Web hosting service DreamHost is fighting a Department of Justice demand to scoop up all the IP addresses of visitors to an anti-Trump website. The website in question, disruptj20.org, organized participants of political protests against the current U.S. administration.
Blogging about its objections to the warrant yesterday, DreamHost’s general counsel describes it as “a highly untargeted demand that chills free association and the right of free speech afforded by the Constitution”.
DreamHost says it has not been able to see the affidavit pertaining to the warrant as those records are sealed. The search warrant can be found here.
In the warrant the DoJ demands that DreamHost hand over 1.3 million visitor IP addresses to the disruptj20.org website, along with contact information, email content, and photos of thousands of people.
“That information could be used to identify any individuals who used this site to exercise and express political speech protected under the Constitution’s First Amendment. That should be enough to set alarm bells off in anyone’s mind,” argues DreamHost.
“This is, in our opinion, a strong example of investigatory overreach and a clear abuse of government authority.”
The latest developments in what has been a months-long disagreement already, are that DreamHost has now filed arguments in opposition of the DoJ demand.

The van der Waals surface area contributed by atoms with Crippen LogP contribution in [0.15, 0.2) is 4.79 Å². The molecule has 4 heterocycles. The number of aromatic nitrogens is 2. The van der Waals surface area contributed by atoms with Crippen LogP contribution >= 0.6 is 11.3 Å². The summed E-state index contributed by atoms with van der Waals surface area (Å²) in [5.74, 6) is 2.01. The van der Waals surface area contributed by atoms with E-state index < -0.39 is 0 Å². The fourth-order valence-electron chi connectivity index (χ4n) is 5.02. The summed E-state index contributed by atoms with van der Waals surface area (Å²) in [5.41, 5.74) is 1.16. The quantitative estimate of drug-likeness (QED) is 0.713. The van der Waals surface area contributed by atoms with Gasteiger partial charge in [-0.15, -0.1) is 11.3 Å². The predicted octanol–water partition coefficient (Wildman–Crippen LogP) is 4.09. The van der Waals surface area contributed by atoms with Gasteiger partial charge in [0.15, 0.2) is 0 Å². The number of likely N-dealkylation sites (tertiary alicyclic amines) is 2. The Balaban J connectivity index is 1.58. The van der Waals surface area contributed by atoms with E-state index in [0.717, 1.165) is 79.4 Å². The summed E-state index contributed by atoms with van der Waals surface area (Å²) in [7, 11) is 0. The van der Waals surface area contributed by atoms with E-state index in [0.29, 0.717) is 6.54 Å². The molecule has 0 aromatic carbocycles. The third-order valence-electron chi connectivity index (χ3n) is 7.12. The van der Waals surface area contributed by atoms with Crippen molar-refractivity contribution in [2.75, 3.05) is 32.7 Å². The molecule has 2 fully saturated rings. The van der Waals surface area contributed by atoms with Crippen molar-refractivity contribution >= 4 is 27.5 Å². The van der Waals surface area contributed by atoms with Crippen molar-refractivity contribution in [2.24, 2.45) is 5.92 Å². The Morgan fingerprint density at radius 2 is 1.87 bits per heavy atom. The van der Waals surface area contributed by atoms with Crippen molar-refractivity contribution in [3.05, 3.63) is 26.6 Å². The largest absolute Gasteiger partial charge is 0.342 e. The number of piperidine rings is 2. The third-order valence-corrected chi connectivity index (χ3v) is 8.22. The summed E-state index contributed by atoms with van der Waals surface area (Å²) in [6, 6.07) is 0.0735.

Its counsel will be attending a court hearing on the matter on August 18 in Washington, D.C.
DreamHost initially challenged the government to narrow the scope of the warrant but says instead the DoJ filed a motion in the Washington, D.C. Superior Court asking for an order to compel it to produce the records.
Also blogging about the issue yesterday, the Electronic Frontier Foundation accuses D.C. prosecutors of using “unconstitutional methods” to pursue their investigation into the J20 protests, aka the day President Trump was inaugurated.
“In just one example of the staggering overbreadth of the search warrant, it would require DreamHost to turn over the IP logs of all visitors to the [disruptj20.org] site. Millions of visitors — activists, reporters, or you (if you clicked on the link) — would have records of their visits turned over to the government. The warrant also sought production of all emails associated with the account and unpublished content, like draft blog posts and photos,” the EFF writes.
“No plausible explanation exists for a search warrant of this breadth, other than to cast a digital dragnet as broadly as possible. But the Fourth Amendment was designed to prohibit fishing expeditions like this. Those concerns are especially relevant here, where DOJ is investigating a website that served as a hub for the planning and exercise of First Amendment-protected activities.”
Featured Image: Bryce Durbin/TechCrunch